Both tech companies have declined to comment on the report. Apple, however, has already rejected Spotify's assertions. It argued that Spotify was really driven by "financial motivations" and wanted to benefit from the App Store's infrastructure without contributing to it. The firm also rejected notions that it was privileging Apple Music on a software level, going so far as to say it was talking to Spotify about AirPlay and Siri integrations.
Developers in the App Store not only have to provide a 30 percent cut of their subscription revenue in the first year (15 percent in the second), but can't steer customers to an outside website to subscribe there. That leaves providers either charging extra for App Store-based subscriptions (as Spotify does now) or eating a large portion of their costs.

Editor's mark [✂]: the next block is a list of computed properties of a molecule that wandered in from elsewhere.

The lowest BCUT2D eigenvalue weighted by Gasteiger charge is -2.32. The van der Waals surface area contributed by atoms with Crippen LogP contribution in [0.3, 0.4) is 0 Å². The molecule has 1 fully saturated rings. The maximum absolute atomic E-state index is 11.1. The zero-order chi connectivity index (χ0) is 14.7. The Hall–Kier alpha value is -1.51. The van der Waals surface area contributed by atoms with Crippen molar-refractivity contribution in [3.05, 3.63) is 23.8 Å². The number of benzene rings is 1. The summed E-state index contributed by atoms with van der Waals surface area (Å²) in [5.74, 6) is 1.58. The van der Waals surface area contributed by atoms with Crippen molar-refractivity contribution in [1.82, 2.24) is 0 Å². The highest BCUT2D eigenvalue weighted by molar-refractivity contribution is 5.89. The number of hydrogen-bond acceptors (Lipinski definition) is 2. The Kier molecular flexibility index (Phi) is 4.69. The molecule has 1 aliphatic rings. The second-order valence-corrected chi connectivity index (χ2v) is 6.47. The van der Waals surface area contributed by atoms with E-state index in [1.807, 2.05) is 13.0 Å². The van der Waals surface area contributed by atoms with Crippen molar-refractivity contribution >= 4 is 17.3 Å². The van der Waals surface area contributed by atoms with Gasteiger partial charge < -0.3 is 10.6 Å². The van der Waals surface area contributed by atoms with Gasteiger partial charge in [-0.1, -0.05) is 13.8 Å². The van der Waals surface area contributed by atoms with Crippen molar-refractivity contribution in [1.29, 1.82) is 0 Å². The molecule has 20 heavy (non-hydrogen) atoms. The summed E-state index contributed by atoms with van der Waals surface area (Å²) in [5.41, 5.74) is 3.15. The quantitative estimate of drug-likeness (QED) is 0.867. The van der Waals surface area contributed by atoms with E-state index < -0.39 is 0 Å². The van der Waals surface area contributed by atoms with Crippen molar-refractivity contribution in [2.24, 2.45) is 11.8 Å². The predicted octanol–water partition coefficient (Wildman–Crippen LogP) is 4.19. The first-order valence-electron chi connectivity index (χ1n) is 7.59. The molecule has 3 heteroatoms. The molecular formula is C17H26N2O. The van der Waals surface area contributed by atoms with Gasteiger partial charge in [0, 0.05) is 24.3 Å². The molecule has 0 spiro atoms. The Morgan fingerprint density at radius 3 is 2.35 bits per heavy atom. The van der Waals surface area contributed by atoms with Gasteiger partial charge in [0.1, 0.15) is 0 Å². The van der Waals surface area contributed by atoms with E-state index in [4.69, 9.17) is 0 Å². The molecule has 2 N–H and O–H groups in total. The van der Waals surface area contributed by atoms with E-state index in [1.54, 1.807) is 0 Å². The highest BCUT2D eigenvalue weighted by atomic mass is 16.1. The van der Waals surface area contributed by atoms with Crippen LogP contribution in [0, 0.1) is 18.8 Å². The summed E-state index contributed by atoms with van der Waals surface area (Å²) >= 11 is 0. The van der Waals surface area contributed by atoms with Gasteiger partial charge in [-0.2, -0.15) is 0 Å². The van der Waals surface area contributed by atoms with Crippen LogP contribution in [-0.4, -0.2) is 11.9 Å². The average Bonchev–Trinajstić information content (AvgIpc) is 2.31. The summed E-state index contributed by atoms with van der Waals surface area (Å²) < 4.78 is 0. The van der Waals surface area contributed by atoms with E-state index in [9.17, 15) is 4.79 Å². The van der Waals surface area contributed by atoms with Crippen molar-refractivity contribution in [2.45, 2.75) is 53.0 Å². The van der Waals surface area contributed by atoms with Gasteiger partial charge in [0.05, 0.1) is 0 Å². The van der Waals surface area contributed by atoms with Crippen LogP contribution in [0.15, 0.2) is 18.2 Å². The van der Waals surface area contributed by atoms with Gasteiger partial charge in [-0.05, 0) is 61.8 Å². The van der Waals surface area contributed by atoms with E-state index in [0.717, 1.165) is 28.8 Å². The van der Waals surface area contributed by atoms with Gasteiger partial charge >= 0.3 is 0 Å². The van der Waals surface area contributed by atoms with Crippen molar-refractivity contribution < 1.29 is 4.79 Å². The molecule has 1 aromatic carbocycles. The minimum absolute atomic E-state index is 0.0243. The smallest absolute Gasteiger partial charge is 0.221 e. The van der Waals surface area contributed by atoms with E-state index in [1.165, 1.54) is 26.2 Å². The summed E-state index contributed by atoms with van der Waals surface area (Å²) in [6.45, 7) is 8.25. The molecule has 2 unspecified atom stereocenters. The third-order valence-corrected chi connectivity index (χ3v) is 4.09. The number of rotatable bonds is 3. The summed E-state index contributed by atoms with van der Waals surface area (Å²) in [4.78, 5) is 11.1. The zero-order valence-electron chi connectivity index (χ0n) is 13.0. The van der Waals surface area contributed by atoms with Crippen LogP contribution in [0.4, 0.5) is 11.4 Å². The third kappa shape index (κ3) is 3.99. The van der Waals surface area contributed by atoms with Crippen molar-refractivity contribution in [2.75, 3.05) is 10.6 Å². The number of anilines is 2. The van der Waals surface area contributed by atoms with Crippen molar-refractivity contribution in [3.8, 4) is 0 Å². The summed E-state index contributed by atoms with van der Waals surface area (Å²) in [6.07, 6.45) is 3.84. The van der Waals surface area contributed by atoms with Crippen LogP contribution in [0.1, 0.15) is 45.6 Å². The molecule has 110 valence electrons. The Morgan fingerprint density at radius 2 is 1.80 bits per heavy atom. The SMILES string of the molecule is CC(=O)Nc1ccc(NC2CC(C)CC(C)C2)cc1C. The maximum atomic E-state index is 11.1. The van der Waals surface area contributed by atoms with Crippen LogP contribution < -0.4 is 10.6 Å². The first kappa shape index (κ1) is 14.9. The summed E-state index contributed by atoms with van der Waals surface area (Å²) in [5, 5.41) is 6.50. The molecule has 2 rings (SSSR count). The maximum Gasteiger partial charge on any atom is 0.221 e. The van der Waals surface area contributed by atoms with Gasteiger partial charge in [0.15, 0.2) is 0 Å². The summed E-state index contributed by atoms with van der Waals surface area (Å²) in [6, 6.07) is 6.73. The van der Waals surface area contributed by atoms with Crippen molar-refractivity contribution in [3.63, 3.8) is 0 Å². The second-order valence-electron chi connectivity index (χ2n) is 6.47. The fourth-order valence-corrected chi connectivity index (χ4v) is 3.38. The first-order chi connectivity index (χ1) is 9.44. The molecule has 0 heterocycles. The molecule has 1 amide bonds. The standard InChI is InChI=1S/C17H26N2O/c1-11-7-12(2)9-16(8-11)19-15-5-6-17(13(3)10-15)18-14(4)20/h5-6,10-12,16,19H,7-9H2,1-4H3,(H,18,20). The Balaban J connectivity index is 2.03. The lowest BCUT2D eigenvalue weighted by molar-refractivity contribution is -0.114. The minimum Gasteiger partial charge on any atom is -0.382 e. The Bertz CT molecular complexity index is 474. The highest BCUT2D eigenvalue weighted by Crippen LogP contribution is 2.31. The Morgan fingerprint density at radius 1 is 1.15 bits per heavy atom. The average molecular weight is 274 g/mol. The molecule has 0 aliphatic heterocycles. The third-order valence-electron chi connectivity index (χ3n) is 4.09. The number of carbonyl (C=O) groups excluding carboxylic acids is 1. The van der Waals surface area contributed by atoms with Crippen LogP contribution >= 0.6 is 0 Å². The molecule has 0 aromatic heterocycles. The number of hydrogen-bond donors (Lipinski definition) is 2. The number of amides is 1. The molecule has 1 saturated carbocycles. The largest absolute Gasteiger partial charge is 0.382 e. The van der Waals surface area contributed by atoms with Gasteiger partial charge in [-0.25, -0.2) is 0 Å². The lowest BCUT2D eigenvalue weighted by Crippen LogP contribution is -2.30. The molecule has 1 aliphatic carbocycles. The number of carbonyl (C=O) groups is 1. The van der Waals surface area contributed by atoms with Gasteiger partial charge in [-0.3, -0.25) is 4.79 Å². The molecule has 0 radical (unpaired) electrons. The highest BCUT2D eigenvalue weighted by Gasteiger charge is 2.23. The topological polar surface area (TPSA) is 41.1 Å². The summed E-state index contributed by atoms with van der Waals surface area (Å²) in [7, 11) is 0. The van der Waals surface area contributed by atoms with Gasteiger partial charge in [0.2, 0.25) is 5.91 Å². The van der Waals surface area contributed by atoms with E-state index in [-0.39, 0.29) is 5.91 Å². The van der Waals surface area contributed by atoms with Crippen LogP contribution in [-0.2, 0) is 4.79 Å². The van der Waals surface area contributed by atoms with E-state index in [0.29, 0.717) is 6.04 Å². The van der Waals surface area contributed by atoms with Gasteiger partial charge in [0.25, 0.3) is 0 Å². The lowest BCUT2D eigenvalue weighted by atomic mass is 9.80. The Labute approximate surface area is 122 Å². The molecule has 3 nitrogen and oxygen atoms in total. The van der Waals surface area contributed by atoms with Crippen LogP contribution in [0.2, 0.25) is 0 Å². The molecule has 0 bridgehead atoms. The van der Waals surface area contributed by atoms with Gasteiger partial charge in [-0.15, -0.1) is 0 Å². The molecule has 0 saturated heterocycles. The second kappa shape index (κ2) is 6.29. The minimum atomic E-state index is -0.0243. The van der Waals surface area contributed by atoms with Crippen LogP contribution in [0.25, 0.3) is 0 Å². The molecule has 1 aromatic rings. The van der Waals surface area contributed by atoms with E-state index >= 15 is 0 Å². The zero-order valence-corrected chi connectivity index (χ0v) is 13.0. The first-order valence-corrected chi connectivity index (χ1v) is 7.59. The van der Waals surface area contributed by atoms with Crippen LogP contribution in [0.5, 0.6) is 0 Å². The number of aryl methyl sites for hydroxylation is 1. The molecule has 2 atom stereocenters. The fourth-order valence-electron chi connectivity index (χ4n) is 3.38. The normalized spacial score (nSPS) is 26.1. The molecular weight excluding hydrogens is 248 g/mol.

There's no certainty that an investigation will lead to what Spotify wants. A victory for the company would have a significant effect on Apple, though. It might have to reduce or eliminate its cut of subscriptions, or ensure that its devices can work as closely with third-party media services as they do with Apple's own. While potentially liberating for users, it could eat into Apple's increasingly important services revenue and force it to rely on money from its burgeoning music, news and video offerings.